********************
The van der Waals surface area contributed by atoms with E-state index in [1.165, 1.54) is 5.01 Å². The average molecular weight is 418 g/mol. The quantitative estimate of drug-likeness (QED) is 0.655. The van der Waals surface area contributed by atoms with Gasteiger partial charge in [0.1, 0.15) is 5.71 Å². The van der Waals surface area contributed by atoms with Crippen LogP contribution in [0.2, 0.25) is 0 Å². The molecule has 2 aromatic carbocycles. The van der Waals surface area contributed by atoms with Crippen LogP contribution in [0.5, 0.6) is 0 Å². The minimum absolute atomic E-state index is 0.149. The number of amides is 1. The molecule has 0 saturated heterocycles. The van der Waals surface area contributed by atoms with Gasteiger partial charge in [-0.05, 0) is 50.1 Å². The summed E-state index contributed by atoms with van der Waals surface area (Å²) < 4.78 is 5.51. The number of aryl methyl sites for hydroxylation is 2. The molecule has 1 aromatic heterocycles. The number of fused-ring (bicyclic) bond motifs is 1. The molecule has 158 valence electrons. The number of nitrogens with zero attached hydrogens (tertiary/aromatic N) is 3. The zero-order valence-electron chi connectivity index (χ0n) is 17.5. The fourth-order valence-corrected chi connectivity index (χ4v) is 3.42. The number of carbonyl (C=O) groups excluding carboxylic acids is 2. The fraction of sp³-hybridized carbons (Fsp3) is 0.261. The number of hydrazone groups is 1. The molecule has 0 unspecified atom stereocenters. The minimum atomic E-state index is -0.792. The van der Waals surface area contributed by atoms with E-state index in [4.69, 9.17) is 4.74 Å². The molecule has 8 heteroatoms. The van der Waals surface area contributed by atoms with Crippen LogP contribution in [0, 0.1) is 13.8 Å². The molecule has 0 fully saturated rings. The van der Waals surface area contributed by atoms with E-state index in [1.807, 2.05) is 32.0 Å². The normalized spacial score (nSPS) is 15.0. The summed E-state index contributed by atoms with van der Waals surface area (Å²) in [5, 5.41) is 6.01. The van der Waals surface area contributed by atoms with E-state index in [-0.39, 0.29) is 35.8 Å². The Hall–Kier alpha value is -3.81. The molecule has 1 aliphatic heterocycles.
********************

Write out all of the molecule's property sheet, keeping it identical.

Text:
The van der Waals surface area contributed by atoms with E-state index in [1.165, 1.54) is 5.01 Å². The average molecular weight is 418 g/mol. The quantitative estimate of drug-likeness (QED) is 0.655. The van der Waals surface area contributed by atoms with Gasteiger partial charge in [0.1, 0.15) is 5.71 Å². The van der Waals surface area contributed by atoms with Crippen LogP contribution in [0.2, 0.25) is 0 Å². The molecule has 2 aromatic carbocycles. The van der Waals surface area contributed by atoms with Crippen LogP contribution in [0.5, 0.6) is 0 Å². The minimum absolute atomic E-state index is 0.149. The number of amides is 1. The molecule has 0 saturated heterocycles. The van der Waals surface area contributed by atoms with Gasteiger partial charge in [-0.05, 0) is 50.1 Å². The summed E-state index contributed by atoms with van der Waals surface area (Å²) < 4.78 is 5.51. The number of aryl methyl sites for hydroxylation is 2. The molecule has 1 aromatic heterocycles. The number of fused-ring (bicyclic) bond motifs is 1. The molecule has 158 valence electrons. The number of nitrogens with zero attached hydrogens (tertiary/aromatic N) is 3. The zero-order valence-electron chi connectivity index (χ0n) is 17.5. The fourth-order valence-corrected chi connectivity index (χ4v) is 3.42. The number of carbonyl (C=O) groups excluding carboxylic acids is 2. The fraction of sp³-hybridized carbons (Fsp3) is 0.261. The number of hydrazone groups is 1. The molecule has 0 unspecified atom stereocenters. The minimum atomic E-state index is -0.792. The van der Waals surface area contributed by atoms with E-state index in [4.69, 9.17) is 4.74 Å². The molecule has 8 heteroatoms. The van der Waals surface area contributed by atoms with Crippen LogP contribution in [0, 0.1) is 13.8 Å². The molecule has 0 fully saturated rings. The van der Waals surface area contributed by atoms with E-state index in [1.807, 2.05) is 32.0 Å². The normalized spacial score (nSPS) is 15.0. The summed E-state index contributed by atoms with van der Waals surface area (Å²) in [5, 5.41) is 6.01. The van der Waals surface area contributed by atoms with E-state index in [-0.39, 0.29) is 35.8 Å². The Hall–Kier alpha value is -3.81. The molecule has 1 aliphatic heterocycles.